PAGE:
Sunday, August 8, 2021

Antivax Memes

 Based on various sources, including the recent NY Times podcast with interviews of vaccine resisters/hesitants, here’s my list of common elements.

1. Assuming the sole criterion for whether to take the vaccine is its effect on your own health—not taking into account whether you may infect someone else.  Antivax people nearly always justify their choice in terms of their perceived risk of getting Covid and the personal risk posed by the vaccine and not in terms of the vaccine’s potential role (or lack of it) in reducing the extent and duration of the pandemic.

2. Bodily violation: resistance to accepting a foreign substance into their body.  Also resistant to pressure from others, such as employers and government, to allow this substance to cross the “skin line”.

3. Personal responsibility for health.  Some antivax people think that how sick you get from Covid depends on your general state of health, itself perhaps the result of the measures you’ve taken to protect it.  If you stick to what you think is a healthy diet, if you work out, or if you just think you just have “good genes”, you do not think you are at risk and need to vaccinate against it.  Some strands of alternative health are strongly invested in the view that there is no randomness to disease: if you get sick it’s because you failed to cleanse, build up your immune system, tune your energy or otherwise do what you should have done.  Conversely, if you’ve followed the program you’re not at risk and don’t have to vaccinate.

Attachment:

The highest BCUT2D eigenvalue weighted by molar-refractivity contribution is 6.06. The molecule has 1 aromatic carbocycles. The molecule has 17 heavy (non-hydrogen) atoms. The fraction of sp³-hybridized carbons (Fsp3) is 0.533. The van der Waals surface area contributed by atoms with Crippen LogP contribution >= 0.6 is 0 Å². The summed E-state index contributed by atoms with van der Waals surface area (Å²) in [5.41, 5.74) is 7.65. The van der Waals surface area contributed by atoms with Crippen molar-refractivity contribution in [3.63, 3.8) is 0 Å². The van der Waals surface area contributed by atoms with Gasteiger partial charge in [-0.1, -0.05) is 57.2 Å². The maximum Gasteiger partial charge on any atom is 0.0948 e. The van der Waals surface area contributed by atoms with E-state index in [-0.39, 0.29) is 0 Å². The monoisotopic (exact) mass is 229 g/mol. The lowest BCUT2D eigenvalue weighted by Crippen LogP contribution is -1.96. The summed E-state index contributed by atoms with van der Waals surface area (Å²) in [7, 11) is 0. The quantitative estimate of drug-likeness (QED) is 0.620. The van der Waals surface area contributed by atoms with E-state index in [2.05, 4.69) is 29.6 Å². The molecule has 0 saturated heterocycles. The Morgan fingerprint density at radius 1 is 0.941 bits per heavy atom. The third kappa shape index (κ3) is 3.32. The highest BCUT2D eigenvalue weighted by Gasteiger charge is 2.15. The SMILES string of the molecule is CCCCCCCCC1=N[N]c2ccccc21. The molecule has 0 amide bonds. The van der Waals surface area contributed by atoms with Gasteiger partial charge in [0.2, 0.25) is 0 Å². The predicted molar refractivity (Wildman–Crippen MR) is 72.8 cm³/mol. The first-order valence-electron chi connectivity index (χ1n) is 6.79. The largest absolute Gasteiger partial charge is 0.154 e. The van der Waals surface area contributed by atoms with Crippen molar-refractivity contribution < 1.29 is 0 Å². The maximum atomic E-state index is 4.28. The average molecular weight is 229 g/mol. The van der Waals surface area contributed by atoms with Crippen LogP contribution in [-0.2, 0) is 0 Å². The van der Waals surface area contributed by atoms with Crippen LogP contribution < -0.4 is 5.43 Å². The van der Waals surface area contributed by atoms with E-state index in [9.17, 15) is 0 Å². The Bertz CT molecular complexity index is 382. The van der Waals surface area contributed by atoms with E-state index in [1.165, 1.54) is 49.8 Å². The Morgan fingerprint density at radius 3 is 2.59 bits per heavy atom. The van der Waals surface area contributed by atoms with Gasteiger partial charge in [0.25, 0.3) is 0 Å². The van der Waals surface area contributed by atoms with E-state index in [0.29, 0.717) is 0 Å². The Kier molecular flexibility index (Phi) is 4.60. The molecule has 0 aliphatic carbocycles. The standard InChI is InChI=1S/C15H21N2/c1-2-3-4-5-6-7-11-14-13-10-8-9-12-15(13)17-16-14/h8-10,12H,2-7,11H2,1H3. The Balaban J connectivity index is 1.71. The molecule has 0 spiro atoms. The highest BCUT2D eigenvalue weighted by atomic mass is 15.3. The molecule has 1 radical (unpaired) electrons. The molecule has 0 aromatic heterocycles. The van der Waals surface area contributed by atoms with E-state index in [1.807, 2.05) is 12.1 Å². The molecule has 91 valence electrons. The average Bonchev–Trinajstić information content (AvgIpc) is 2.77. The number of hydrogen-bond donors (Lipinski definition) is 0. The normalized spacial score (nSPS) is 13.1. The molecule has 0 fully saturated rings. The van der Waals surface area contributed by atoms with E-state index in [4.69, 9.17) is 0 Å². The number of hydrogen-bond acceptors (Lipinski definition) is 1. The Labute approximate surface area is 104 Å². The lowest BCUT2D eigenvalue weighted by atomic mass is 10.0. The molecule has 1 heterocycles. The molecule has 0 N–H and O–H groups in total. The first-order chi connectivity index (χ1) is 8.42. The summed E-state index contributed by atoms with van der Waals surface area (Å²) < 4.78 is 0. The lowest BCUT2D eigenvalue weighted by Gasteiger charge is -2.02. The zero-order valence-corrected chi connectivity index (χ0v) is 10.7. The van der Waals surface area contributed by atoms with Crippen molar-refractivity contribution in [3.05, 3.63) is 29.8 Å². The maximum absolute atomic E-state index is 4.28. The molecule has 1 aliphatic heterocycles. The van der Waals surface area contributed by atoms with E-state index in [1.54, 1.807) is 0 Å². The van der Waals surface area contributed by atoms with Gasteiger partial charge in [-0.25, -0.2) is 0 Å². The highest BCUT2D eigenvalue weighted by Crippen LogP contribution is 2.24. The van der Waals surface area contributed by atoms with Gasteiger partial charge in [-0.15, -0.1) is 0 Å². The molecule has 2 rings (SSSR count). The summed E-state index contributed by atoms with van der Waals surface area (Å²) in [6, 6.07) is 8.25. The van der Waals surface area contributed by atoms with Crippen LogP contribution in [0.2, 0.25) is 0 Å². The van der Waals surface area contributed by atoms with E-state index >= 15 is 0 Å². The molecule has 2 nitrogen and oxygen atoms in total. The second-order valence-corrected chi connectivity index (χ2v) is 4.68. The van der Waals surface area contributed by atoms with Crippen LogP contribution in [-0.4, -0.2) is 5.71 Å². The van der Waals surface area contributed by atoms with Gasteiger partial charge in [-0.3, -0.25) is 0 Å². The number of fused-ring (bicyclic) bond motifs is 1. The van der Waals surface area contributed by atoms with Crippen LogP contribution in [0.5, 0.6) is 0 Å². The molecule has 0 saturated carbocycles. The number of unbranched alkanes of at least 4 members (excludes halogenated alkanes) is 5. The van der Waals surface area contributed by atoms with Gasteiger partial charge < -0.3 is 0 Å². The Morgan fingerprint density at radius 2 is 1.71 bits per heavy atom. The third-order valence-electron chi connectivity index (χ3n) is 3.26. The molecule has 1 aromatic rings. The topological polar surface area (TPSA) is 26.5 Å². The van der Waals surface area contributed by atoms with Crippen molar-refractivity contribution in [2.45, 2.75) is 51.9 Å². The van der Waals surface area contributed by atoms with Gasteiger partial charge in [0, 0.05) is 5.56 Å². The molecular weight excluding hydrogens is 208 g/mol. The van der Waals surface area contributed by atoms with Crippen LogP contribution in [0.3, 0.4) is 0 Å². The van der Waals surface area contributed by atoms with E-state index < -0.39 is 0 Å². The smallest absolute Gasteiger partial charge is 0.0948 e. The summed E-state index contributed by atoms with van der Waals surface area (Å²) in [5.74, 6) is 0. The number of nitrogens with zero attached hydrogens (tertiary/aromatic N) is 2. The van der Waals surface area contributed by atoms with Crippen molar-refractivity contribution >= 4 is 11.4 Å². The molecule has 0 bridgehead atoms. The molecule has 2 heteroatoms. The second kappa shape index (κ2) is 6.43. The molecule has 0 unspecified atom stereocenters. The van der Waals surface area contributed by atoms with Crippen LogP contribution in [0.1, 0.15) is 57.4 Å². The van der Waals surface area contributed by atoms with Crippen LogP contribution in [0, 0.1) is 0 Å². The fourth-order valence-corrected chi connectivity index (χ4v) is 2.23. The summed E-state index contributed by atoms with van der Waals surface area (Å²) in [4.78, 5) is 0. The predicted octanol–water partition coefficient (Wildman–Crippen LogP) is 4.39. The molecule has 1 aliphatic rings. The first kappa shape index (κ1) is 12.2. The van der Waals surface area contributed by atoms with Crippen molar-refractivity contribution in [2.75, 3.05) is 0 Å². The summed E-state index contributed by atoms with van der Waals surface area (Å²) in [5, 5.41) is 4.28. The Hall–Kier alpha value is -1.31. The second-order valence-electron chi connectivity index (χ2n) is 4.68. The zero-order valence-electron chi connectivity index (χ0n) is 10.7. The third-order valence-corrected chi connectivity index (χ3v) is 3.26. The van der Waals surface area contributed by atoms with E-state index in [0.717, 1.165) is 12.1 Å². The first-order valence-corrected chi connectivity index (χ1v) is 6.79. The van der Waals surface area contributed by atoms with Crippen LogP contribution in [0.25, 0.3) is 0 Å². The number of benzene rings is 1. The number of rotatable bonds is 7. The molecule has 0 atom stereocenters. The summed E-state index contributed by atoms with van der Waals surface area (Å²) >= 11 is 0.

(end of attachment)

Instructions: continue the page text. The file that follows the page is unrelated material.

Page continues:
4. Apparent inability to think probabilistically.  A common remark is that you can get Covid even if you’re vaccinated, so what’s the point?  Risk is perceived in binary terms: it exists or it doesn’t.

5. Fatalism.  Whatever happens happens.  There’s no point to getting vaccinated; you’ll get sick and die sooner or later anyway.

6. Distrust.  These are experimental vaccines that haven’t been approved by the FDA yet.  And even when the FDA says it’s OK, who believes them?  The government and the media lie with abandon.  The vaccines are also being pushed by corporations that just want to make as much money as they can.

Efforts to persuade people to drop their resistance to the vaccines need to begin by listening to them and communicating with them where they are.